B. However, it is well to remember that the paved roads of Bangkok are not only vacant conduits between the rhythmic pulses of a modern social space. Lefebvre reminds us that rhythms can be both linear and cyclical, that certain operations return continually to prior points while others process indefinitely. As aural arteries, thanon sweat with the clamor of exchange. They are unplanned and unpredictable, sometimes contradictory, all of which is to say noisy. There is a whole lot more to say about this, but we have to keep moving.
Next we board the elevated subway, the BTS SkyTrain. Opened in 1999, the SkyTrain was intended to ease Bangkok’s notorious urban gridlock. In an ethnography of civil unrest in the city, anthropologist Alan Klima tells the story of a mobile phone commercial, based on a true story, that aired in the early 1990s. A pregnant woman, stuck in traffic, goes into labor. Armed with a cellular phone, she calls the hospital, which sends a helicopter to fly her out of the morass. Less than a decade later, the SkyTrain appeared just as heroically, as a savior gliding unimpeded above the polluted, jam-packed thanon.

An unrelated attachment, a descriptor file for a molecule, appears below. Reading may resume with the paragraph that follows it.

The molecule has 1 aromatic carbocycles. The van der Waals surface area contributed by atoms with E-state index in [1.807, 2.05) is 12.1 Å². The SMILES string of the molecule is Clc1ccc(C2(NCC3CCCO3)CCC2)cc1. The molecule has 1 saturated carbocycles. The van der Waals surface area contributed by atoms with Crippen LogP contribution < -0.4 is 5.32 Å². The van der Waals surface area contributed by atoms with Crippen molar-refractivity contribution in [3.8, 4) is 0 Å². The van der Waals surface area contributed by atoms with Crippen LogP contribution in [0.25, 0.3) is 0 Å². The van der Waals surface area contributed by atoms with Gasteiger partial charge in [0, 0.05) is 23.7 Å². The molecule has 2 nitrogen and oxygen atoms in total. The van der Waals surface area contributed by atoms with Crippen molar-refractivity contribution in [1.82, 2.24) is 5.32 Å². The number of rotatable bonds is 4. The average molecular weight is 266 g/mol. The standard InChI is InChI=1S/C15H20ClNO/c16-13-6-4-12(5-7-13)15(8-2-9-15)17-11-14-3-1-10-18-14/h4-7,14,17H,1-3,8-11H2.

As with many cities’ public transit systems, mobile communication technologies are highly prevalent on the SkyTrain. Commuters use the downtime of transit as an opportunity to talk to friends on the phone; teenagers send SMS’s and play games; and televisions alternately show commercials and offer bilingual information about the next stop. Sonically, the SkyTrain reveals some of the city’s most advanced efforts at efficient organization. Cross the yellow line near the tracks on any platform, and one of two safety officers will blow a whistle with impressive haste. Listen for station details pronounced in exquisite central Thai, through pristine loudspeakers. Watch advertisements that help fund system maintenance. Recognize every digital ring and ping from someone’s device as a meaningful form of address. This is not the whole story of sound on the train, but our stop is coming up.